I want to share with you two responses I sometimes get from therapists and healers when I pose the question, “How much money do you want to earn in your practice?”
The first is the “I Don’t Know” response. It sometimes goes like this:
“I never thought about that before.”
“I want to make a good income.”
“Enough to take a vacation every year.”
As you can see, the problem with these statements is that they don’t say anything about how much income these professionals want to generate. It’s difficult to achieve a goal when you don’t know what it is.
To the other extreme is the “Pie in the Sky Response,” which sounds like this:
“I heard that people can make a lot of money on the Internet. I want that too.”
“I want to make a million dollars in 6 months.”
Ok. I’m exaggerating on that last one. 🙂 No one has really told me that they wanted to earn a million dollars in 6 months. But, you get the idea.
Often these folks don’t have business skills or experience, lack necessary resources to build a business, and don’t have a plan. Obviously this is a problem as one needs to be grounded in the reality of what it takes to earn the amount one says they want.
If you recognize yourself in one of these two scenarios– even if it’s just a little bit– I don’t want you to feel badly. I want you to do something about it.
To get started, here are 3 things you can do right now:
1. Be clear on what kind of lifestyle you want to live and write it down.
There is no point in coming up with an arbitrary amount of money you want to earn when you don’t even know what you want it for.
Be very specific (e.g.” I want to take a 1 month vacation each year” or “I want to buy a larger home”). Don’t be afraid to dream and thing big. On the other hand, try to be realistic about who you are, your values and what really makes you happy.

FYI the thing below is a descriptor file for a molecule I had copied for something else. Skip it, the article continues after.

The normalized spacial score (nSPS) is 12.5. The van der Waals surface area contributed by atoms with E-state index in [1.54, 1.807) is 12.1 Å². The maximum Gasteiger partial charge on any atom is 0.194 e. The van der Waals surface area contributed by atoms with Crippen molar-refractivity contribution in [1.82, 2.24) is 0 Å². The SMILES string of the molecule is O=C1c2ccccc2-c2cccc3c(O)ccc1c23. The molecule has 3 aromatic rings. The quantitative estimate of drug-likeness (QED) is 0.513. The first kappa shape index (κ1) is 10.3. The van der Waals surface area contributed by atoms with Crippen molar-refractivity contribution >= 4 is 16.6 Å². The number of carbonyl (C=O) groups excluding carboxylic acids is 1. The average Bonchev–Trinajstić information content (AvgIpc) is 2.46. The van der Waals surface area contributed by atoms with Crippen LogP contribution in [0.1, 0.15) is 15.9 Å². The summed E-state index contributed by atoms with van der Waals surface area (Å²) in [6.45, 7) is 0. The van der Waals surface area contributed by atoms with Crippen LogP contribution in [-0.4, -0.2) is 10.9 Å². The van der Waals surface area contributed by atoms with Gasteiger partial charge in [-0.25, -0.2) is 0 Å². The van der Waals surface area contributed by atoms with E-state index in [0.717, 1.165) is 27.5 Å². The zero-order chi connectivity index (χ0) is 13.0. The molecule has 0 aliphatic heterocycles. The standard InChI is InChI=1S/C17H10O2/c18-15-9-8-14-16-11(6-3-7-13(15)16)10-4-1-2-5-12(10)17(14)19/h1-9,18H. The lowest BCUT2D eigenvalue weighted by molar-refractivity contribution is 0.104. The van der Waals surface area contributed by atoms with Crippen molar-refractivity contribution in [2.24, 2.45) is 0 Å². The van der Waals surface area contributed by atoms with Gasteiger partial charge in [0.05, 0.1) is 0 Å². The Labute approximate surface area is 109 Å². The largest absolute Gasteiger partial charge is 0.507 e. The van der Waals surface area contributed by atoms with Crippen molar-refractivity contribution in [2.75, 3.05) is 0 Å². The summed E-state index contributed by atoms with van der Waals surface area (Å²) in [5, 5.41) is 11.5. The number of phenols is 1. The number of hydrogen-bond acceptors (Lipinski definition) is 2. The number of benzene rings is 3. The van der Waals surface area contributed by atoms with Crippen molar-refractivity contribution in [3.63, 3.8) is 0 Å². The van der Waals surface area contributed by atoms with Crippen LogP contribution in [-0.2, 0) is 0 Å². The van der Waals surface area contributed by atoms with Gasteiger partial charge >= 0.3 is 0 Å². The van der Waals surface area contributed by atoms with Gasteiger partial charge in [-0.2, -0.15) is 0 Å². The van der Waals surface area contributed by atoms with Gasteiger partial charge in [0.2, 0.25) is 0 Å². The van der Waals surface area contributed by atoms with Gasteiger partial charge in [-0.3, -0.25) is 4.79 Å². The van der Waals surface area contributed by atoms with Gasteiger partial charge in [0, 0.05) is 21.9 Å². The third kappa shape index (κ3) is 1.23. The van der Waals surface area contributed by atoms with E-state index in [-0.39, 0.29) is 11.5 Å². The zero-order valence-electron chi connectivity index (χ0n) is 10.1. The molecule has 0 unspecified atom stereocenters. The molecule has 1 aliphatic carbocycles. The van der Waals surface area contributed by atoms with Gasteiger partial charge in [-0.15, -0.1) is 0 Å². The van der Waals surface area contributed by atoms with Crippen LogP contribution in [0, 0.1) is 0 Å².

2. Calculate how much you will need annually to fulfill your lifestyle and write it down.
Include the amount you need to live on, the cost of any extras you want in your life, and the amount you want to save or invest each month.
Yes, you need to actually do the math.
I know you might not like working with numbers, so if you need help from someone, make sure you get it.
3. Calculate how many client hours you need per week in order to meet your yearly goal.
Remember that to run a successful business you have to allot time for working ON your business, which includes things like administrative tasks, bookkeeping (if you don’t hire a bookkeeper), marketing, training, professional development, etc. This means if you only want to work Monday-Friday from 9-5, you won’t be able to see clients for the entire day because you will need to allow time for these activities.
Finally, don’t forget to factor in business expenses. A private practice is a business after all, and businesses cost money to run–and even more money if you want them to run well and to grow.
I hope those of you who need to will take action by completing the above 3 steps…and soon. It is so easy to procrastinate dealing with one’s finances. But the sooner you deal with them, the sooner you will start taking your business more seriously and allow space for greater success.
Before I close, I want to say that many years ago, I had to take a hard look at how I was managing my own finances. Thanks to Karin Mizgala, my financial planner colleague, and her amazing knowledge, skills and patience with those of us who don’t like dealing with the issue of money and finances, those days are long behind me.
Please share your experiences and thoughts on this topic below, by clicking on the “Comment” button below.